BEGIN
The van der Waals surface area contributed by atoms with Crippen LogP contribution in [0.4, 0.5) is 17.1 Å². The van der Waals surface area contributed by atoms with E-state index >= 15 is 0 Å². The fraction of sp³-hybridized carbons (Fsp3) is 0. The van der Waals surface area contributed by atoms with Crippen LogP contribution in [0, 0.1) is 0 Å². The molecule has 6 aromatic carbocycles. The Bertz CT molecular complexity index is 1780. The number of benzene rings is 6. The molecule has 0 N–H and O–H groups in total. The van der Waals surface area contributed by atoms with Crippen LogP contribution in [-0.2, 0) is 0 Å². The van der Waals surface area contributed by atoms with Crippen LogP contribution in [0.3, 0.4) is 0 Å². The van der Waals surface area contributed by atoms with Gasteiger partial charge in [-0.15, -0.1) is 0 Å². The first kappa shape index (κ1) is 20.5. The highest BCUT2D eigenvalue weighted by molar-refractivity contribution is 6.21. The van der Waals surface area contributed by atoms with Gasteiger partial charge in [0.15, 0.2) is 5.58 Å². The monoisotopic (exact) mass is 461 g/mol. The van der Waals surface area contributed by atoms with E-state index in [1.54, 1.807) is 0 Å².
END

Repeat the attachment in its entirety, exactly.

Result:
The van der Waals surface area contributed by atoms with Crippen LogP contribution in [0.4, 0.5) is 17.1 Å². The van der Waals surface area contributed by atoms with E-state index >= 15 is 0 Å². The fraction of sp³-hybridized carbons (Fsp3) is 0. The van der Waals surface area contributed by atoms with Crippen LogP contribution in [0, 0.1) is 0 Å². The molecule has 6 aromatic carbocycles. The Bertz CT molecular complexity index is 1780. The number of benzene rings is 6. The molecule has 0 N–H and O–H groups in total. The van der Waals surface area contributed by atoms with Crippen LogP contribution in [-0.2, 0) is 0 Å². The van der Waals surface area contributed by atoms with Crippen LogP contribution in [0.3, 0.4) is 0 Å². The van der Waals surface area contributed by atoms with Gasteiger partial charge in [-0.15, -0.1) is 0 Å². The first kappa shape index (κ1) is 20.5. The highest BCUT2D eigenvalue weighted by molar-refractivity contribution is 6.21. The van der Waals surface area contributed by atoms with Gasteiger partial charge in [0.15, 0.2) is 5.58 Å². The monoisotopic (exact) mass is 461 g/mol. The van der Waals surface area contributed by atoms with E-state index in [1.54, 1.807) is 0 Å².